I recently started a conversation on emotional abuse and had a chance to talk to several colleagues on their upbringing. Their responses got me thinking, about how parenting can either have positive or negative impact.

Growing up, my father’s word was law. He didn’t shy away from disciplining my siblings and I, and exercised Proverbs 13:24 very diligently, “Whoever spares the rod hates their children, but the one who loves their children is careful to discipline them.” When one of us erred, whether at home, school or in the neighborhood, the thought of the spanking coming your way was just dreadful. As the first born, I bore the brunt of the spanking on behalf of my siblings. Why? I should have ensured their straight behavior.

Like my brother, back in the days when we had two TV stations. There was this cartoon character called He-Man who would save the day with his sword of power. My brother decided to imitate He-Man by jumping off a double-decker bed with a stick-sword in his hand and shouting, I have the power! Needless to say, the stick nearly gouged his eye and he was lucky not break any bones but he was in some good pain and ultimately no-man, if you know what I mean. Well, believe it or not, I bore the brunt of that clownish stunt and got some serious discipline.

For many of us who aren’t young millennials, it looks as if all parents went to the same School of Discipline. No nonsense was entertained. And if your parents weren’t around, your relatives or neighbors would take that mantle a la, a child is raised by the village. Don’t forget that corporal punishment was the order of the day in school.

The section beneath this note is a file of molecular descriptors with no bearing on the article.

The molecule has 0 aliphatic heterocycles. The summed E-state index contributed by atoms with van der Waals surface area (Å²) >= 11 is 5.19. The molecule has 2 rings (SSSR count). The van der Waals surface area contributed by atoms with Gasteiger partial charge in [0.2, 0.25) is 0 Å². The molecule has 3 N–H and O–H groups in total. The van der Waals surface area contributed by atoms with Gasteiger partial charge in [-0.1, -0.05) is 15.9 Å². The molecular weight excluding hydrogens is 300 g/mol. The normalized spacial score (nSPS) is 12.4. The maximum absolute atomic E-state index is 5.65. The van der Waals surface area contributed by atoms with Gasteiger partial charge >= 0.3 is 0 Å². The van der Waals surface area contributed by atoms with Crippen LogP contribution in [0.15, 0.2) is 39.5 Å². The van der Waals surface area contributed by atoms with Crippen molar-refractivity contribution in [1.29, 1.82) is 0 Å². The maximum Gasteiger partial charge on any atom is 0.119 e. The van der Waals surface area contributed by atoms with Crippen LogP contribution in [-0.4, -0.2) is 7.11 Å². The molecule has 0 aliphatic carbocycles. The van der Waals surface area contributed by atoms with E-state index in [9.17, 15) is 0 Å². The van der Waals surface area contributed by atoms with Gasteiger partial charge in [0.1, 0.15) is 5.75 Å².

It’s easy to forget about physical discipline, but very difficult when it comes to verbal abuse. Words, painful words, uttered. Curses spewed. Threats made. And it ends up being what people carry around for years. Baggage.

Parenting seems to have had different effects on different people. Some turned out well, had it not been for good parenting. Others came out with scars. Yet others got seriously wounded physically, and more so, emotionally. Many are still carrying pains borne in their childhood days, wanting to forget those painful memories, yet the memories are daunting and haunting them to this day.

I look back at my life and I can only be grateful for my parents. Yes, I did get a beating from time to time, but the love they demonstrated, the care, the provision for our needs, my parents did so in the best way possible. And I guess that I turned out alright.

A friend recently told me that it had taken her over ten years to visit her parents. Why? She had a traumatizing childhood. As the middle child, she was forgotten, literally, on important matters, including school. It was demanded of her, to take care of her younger siblings without complaining, she had no time to be a child as her parents were engaged in their businesses and the older siblings were in school abroad.